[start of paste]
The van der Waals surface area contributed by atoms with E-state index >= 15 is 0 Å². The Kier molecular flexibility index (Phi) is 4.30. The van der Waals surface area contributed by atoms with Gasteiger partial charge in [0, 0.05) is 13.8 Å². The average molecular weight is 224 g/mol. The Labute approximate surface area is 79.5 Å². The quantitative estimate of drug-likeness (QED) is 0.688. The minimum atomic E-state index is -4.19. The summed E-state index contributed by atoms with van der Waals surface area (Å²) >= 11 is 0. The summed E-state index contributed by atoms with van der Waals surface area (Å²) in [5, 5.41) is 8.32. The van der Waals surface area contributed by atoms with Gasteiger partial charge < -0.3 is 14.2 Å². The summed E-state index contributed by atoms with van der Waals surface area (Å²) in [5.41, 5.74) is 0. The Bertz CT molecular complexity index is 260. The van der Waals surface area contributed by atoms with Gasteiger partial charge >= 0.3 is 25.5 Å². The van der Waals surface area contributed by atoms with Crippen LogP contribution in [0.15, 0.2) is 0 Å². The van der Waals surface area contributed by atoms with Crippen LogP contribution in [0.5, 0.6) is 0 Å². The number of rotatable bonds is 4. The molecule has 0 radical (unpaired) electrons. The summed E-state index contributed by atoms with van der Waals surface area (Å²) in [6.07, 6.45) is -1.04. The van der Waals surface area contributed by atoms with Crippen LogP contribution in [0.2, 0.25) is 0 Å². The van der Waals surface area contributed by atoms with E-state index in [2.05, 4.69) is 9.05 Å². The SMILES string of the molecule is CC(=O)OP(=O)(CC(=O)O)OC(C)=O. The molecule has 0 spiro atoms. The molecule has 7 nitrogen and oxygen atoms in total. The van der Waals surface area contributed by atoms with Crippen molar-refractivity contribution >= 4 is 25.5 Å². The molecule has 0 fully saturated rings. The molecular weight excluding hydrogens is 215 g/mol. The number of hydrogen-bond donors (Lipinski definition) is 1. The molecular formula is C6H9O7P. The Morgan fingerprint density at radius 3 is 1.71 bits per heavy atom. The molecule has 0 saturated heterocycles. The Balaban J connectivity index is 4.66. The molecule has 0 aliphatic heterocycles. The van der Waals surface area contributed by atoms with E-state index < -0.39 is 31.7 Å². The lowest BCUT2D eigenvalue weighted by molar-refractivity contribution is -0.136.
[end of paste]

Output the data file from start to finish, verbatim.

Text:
The van der Waals surface area contributed by atoms with E-state index >= 15 is 0 Å². The Kier molecular flexibility index (Phi) is 4.30. The van der Waals surface area contributed by atoms with Gasteiger partial charge in [0, 0.05) is 13.8 Å². The average molecular weight is 224 g/mol. The Labute approximate surface area is 79.5 Å². The quantitative estimate of drug-likeness (QED) is 0.688. The minimum atomic E-state index is -4.19. The summed E-state index contributed by atoms with van der Waals surface area (Å²) >= 11 is 0. The summed E-state index contributed by atoms with van der Waals surface area (Å²) in [5, 5.41) is 8.32. The van der Waals surface area contributed by atoms with Gasteiger partial charge < -0.3 is 14.2 Å². The summed E-state index contributed by atoms with van der Waals surface area (Å²) in [5.41, 5.74) is 0. The Bertz CT molecular complexity index is 260. The van der Waals surface area contributed by atoms with Gasteiger partial charge >= 0.3 is 25.5 Å². The van der Waals surface area contributed by atoms with Crippen LogP contribution in [0.15, 0.2) is 0 Å². The van der Waals surface area contributed by atoms with Crippen LogP contribution in [0.5, 0.6) is 0 Å². The number of rotatable bonds is 4. The molecule has 0 radical (unpaired) electrons. The summed E-state index contributed by atoms with van der Waals surface area (Å²) in [6.07, 6.45) is -1.04. The van der Waals surface area contributed by atoms with Crippen LogP contribution in [0.2, 0.25) is 0 Å². The van der Waals surface area contributed by atoms with E-state index in [2.05, 4.69) is 9.05 Å². The SMILES string of the molecule is CC(=O)OP(=O)(CC(=O)O)OC(C)=O. The molecule has 0 spiro atoms. The molecule has 7 nitrogen and oxygen atoms in total. The van der Waals surface area contributed by atoms with Crippen molar-refractivity contribution >= 4 is 25.5 Å². The molecule has 0 fully saturated rings. The molecular weight excluding hydrogens is 215 g/mol. The number of hydrogen-bond donors (Lipinski definition) is 1. The molecular formula is C6H9O7P. The Morgan fingerprint density at radius 3 is 1.71 bits per heavy atom. The molecule has 0 saturated heterocycles. The Balaban J connectivity index is 4.66. The molecule has 0 aliphatic heterocycles. The van der Waals surface area contributed by atoms with E-state index < -0.39 is 31.7 Å². The lowest BCUT2D eigenvalue weighted by molar-refractivity contribution is -0.136.